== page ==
Made of Bugs

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What MongoDB got Right

MongoDB is perhaps the most-widely-mocked piece of software out there right now.

While some of the mockery is out-of-date or rooted in misunderstandings, much of it is well-deserved, and it’s difficult to disagree that much of MongoDB’s engineering is incredibly simplistic, inefficient, and immature compared to more-established databases like PostgreSQL or MySQL.

You can argue, and I would largely agree, that this is actually part of MongoDB’s brilliant marketing strategy, of sacrificing engineering quality in order to get to market faster and build a hype machine, with the idea that the engineering will follow later.

In this post, however, I want to focus on something different: I want to explore some design decisions that I believe MongoDB got right, especially compared to SQL databases, its main competitors1.

Implementations evolve and improve with time, but interfaces last nearly forever. In each of the cases I explore, I contend that MongoDB legitimately out-innovated SQL databases, potentially positioning it – in a few years, once the implementation matures – as a superior database for a wide range of use cases.

This post is not an exhaustive enumeration: In the interests of space, I’ve chosen a few areas to focus on, in which I think MongoDB has really hit on some good ideas. There are a lot of other differences between MongoDB and a SQL RDBMS; This post shouldn’t be construed as either a defense of or a criticism of any individual feature or design choice not listed here.

Structured Operation Format  🔗︎

Let’s start with the simplest one. Making the developer interface to the database a structured format instead of a textual query language was a clear win.

SQL is a great language for ad-hoc exploration of data or for building aggregates over data sets. It’s an absolutely miserable language for programmatically accessing data.

Querying SQL data involves constructing strings, and then – if you want to avoid SQL injection – successfully lining up placeholders between your pile of strings and your programming language. If you want to insert data, you’ll probably end up constructing the string (?,?,?,?,?,?,?,?) and counting arguments very carefully.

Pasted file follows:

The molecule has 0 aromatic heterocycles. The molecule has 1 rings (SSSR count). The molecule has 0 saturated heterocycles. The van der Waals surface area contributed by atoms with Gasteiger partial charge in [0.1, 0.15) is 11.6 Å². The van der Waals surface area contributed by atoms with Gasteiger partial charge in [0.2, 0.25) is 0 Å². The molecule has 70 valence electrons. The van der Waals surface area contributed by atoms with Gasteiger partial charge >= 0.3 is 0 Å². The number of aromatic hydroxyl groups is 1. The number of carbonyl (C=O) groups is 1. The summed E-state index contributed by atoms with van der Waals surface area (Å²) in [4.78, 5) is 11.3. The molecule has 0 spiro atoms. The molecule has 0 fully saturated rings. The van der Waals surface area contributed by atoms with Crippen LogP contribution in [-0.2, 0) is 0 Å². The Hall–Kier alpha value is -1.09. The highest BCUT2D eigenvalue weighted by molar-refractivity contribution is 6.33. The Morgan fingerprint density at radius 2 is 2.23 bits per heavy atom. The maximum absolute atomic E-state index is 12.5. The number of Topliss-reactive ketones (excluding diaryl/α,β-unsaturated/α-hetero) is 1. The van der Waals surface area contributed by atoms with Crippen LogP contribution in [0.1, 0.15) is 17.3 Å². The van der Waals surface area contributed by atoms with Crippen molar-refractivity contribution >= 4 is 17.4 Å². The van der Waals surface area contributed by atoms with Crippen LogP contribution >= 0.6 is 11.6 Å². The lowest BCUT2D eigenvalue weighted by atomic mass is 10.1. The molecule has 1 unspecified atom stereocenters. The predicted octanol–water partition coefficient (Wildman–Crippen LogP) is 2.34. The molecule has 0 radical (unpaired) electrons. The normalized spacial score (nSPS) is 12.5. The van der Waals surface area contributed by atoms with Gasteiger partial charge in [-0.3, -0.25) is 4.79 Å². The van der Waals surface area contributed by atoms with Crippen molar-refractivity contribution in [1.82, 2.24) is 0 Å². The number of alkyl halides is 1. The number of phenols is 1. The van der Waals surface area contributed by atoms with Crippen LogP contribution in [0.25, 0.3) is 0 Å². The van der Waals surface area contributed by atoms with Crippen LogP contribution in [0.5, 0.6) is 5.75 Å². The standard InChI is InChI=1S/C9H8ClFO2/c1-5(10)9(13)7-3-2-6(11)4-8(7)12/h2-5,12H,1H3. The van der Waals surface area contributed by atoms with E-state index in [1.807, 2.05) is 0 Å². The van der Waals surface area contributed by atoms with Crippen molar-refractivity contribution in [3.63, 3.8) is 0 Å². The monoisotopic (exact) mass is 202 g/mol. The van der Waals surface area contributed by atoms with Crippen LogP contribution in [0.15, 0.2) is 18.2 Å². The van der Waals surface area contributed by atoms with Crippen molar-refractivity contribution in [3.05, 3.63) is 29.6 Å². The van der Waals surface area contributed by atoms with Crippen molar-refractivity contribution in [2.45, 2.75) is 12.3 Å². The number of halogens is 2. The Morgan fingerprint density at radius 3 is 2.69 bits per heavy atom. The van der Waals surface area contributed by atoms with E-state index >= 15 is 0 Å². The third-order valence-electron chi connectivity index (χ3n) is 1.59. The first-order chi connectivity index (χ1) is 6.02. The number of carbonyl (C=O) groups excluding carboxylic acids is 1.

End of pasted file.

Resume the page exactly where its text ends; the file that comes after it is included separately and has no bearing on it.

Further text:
The situation is sufficiently untenable that it’s rare to write apps without making use of an ORM or some similar library, creating additional cognitive overhead to using a SQL database, and creating painful impedance mismatches.

By using a structured (BSON) interface, MongoDB makes the experience of programmatically interacting with the database much simpler and less error-prone2. In a world where databases are more frequently used as backend implementation details owned by an application – and thus accessed entirely programmatically – this is a clear win.

BSON probably wasn’t the best choice, and MongoDB’s implementation isn’t perfect. But it’s a fundamentally better approach for how we use databases today than SQL is.

Replica Sets  🔗︎

Now we’ll turn to the more operational side of MongoDB. MongoDB, out of the box, includes support for “replica sets”, MongoDB’s replication+failover solution. A MongoDB Replica Set consists of a “primary”, which services all writes, and a group of “secondaries”, which asynchronously replicate from the primary. In the event of a failure of the primary, a raft-like consensus algorithm automatically elects and promotes a new primary node.